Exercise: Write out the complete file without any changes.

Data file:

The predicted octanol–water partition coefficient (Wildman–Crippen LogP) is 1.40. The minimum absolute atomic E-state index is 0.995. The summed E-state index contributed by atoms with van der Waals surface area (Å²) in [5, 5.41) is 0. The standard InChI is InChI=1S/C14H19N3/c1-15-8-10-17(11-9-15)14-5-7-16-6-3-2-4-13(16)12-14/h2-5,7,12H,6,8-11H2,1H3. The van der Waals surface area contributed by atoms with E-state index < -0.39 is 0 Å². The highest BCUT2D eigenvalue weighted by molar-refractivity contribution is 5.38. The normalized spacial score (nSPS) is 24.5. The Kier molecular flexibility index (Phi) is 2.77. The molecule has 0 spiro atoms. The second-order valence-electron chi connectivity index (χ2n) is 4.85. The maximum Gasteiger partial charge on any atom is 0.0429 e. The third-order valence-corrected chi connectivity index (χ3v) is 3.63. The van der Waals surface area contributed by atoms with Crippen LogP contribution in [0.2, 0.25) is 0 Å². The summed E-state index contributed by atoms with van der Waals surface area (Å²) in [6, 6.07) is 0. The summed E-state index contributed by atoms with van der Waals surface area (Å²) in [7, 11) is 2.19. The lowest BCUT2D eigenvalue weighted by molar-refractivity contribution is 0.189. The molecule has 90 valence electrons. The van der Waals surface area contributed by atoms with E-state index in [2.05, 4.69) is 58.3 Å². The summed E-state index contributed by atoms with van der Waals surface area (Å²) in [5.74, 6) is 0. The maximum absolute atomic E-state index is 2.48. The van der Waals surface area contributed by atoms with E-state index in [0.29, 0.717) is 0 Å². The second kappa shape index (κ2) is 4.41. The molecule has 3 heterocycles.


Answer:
The predicted octanol–water partition coefficient (Wildman–Crippen LogP) is 1.40. The minimum absolute atomic E-state index is 0.995. The summed E-state index contributed by atoms with van der Waals surface area (Å²) in [5, 5.41) is 0. The standard InChI is InChI=1S/C14H19N3/c1-15-8-10-17(11-9-15)14-5-7-16-6-3-2-4-13(16)12-14/h2-5,7,12H,6,8-11H2,1H3. The van der Waals surface area contributed by atoms with E-state index < -0.39 is 0 Å². The highest BCUT2D eigenvalue weighted by molar-refractivity contribution is 5.38. The normalized spacial score (nSPS) is 24.5. The Kier molecular flexibility index (Phi) is 2.77. The molecule has 0 spiro atoms. The second-order valence-electron chi connectivity index (χ2n) is 4.85. The maximum Gasteiger partial charge on any atom is 0.0429 e. The third-order valence-corrected chi connectivity index (χ3v) is 3.63. The van der Waals surface area contributed by atoms with Crippen LogP contribution in [0.2, 0.25) is 0 Å². The summed E-state index contributed by atoms with van der Waals surface area (Å²) in [6, 6.07) is 0. The summed E-state index contributed by atoms with van der Waals surface area (Å²) in [7, 11) is 2.19. The lowest BCUT2D eigenvalue weighted by molar-refractivity contribution is 0.189. The molecule has 90 valence electrons. The van der Waals surface area contributed by atoms with E-state index in [2.05, 4.69) is 58.3 Å². The summed E-state index contributed by atoms with van der Waals surface area (Å²) in [5.74, 6) is 0. The maximum absolute atomic E-state index is 2.48. The van der Waals surface area contributed by atoms with E-state index in [0.29, 0.717) is 0 Å². The second kappa shape index (κ2) is 4.41. The molecule has 3 heterocycles.